SHOPPERS GET KOSHER GUIDE; RABBI LEADS MARKET TOUR.Byline: Paul O'Donoghue Staff Writer
For former Catholic Maureen O'Neill, eating kosher foods
Kosher foods are those that conform to Jewish law. Invalidating characteristics may range from the presence of a mixture of meat and milk, to the use of produce from Israel that has not been tithed properly, or is another major component in her increasingly devout practice of the Jewish faith.
That's why O'Neill, an Agoura Hills resident who converted to Judaism 16 years ago, joined an aisle-by-aisle tour Sunday at Bristol Farms Bristol Farms is a grocery store chain that markets itself as being "upscale", with thirteen stores located mainly in the Southern California market. Formerly a subsidiary of Albertsons, Bristol Farms is now a wholly owned subsidiary of Supervalu, Inc. market in Westlake Village, where a rabbi from Chabad of Conejo explained what is and is not kosher.
``I want to get more knowledgeable and learn more and try to keep a kosher kitchen at home,'' O'Neill said.
``I want to get closer to God. As I grow older, I seem to have become more spiritual.''
O'Neill, whose children are grown and practice other religions, converted to Judaism because for her it is the most spiritually satisfying religion.
The store tour was part of a fourth annual Kosher Week series of lectures, workshops and tours, including some of people's homes, to show how to adhere to adhere to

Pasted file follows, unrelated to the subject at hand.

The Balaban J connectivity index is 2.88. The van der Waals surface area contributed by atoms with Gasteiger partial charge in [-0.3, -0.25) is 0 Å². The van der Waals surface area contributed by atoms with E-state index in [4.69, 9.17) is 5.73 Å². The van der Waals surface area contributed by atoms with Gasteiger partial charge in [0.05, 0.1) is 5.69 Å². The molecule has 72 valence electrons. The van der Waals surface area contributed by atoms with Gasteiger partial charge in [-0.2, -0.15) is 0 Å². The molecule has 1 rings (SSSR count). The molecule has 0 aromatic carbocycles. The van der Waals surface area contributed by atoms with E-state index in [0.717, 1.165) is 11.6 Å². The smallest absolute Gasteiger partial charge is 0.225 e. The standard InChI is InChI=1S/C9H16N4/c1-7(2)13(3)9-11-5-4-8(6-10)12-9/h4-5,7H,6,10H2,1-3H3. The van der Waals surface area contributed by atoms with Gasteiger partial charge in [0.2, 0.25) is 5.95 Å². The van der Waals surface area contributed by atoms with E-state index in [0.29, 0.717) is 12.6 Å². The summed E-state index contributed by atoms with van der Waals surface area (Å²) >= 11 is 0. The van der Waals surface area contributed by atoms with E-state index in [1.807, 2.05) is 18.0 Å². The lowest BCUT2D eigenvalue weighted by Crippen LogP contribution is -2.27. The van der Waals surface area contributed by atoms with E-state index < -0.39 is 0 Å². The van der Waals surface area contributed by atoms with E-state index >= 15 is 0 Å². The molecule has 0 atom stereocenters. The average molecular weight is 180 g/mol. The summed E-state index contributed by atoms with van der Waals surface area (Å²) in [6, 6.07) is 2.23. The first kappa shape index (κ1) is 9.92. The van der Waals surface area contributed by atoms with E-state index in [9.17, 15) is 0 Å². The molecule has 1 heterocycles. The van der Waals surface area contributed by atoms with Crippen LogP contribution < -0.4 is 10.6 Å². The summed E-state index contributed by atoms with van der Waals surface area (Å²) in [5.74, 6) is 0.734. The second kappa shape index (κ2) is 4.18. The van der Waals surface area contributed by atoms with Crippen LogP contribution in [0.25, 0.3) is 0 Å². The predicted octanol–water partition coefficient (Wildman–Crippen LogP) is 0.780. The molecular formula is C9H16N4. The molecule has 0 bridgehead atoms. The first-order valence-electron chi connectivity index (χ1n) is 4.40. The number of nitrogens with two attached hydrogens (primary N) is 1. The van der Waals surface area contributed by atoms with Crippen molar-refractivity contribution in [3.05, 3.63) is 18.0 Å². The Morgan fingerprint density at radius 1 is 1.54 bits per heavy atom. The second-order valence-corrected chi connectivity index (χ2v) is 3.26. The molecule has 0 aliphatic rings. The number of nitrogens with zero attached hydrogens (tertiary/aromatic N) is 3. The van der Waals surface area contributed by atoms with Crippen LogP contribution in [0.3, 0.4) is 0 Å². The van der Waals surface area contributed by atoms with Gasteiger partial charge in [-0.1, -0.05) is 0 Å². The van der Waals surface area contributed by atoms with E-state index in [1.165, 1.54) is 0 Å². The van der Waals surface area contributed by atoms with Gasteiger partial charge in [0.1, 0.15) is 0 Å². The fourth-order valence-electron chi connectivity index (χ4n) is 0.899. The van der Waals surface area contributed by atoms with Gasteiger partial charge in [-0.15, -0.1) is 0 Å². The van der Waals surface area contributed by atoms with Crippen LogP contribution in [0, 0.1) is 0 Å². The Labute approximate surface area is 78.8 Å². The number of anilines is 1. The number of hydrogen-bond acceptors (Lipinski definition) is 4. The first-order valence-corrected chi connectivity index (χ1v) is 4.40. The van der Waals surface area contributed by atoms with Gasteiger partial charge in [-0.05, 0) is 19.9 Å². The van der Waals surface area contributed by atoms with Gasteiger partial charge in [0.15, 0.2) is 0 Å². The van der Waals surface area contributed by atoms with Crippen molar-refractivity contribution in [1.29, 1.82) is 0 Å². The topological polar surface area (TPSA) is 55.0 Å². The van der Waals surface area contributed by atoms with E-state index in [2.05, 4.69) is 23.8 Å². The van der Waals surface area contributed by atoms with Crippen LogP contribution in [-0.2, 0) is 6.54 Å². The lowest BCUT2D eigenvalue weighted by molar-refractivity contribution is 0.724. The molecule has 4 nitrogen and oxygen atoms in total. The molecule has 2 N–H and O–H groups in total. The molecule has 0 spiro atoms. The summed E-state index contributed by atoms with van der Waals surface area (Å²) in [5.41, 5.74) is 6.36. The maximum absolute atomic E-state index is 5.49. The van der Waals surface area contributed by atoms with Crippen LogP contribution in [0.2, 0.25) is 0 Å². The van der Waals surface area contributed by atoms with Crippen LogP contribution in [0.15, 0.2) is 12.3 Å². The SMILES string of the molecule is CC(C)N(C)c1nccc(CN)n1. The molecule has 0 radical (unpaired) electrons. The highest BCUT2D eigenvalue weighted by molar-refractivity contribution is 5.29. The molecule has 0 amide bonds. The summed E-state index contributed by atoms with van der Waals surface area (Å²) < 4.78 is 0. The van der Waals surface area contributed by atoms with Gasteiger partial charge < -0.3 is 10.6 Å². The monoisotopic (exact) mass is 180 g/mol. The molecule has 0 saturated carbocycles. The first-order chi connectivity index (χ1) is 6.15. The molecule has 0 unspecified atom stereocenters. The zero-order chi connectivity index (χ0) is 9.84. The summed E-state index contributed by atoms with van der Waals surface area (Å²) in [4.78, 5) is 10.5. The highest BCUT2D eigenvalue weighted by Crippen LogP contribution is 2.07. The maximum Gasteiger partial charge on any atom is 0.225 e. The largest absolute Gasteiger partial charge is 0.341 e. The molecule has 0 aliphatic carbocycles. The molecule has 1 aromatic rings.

verb 1. follow, keep, maintain, respect, observe, be true, fulfil, obey, heed, keep to, abide by, be loyal, mind, be constant, be faithful
2. the kosher dietary laws.
Led by Rabbi Shlomo Bistritzky, the tour of about 20 people, ranging from children to Holocaust survivors There are many famous Holocaust survivors who survived the Nazi genocides in Europe and went on to achievements of great fame and notability. Those listed here were, at the very least, residents of the parts of Europe occupied by the Axis powers during World War II who survived , began at a table laden with scores of kosher goods, including peanut butter, macaroni macaroni: see pasta. and oatmeal.
``What we are attempting to do here is to show people what they have to do to keep kosher,'' Bistritzky said. ``We're trying to keep Jewish traditions alive.''
Kosher food already generates about $30 billion in sales annually in the United States United States, officially United States of America, republic (2005 est. pop. 295,734,000), 3,539,227 sq mi (9,166,598 sq km), North America. The United States is the world's third largest country in population and the fourth largest country in area. , and business is growing, Bistritzky said. He said more and more food suppliers want to get their products certified as kosher by panels of rabbis.
Most manufactured kosher foods are marked with special symbols that vary from the letter K, surrounded by a heart logo, to the letter U within a circle.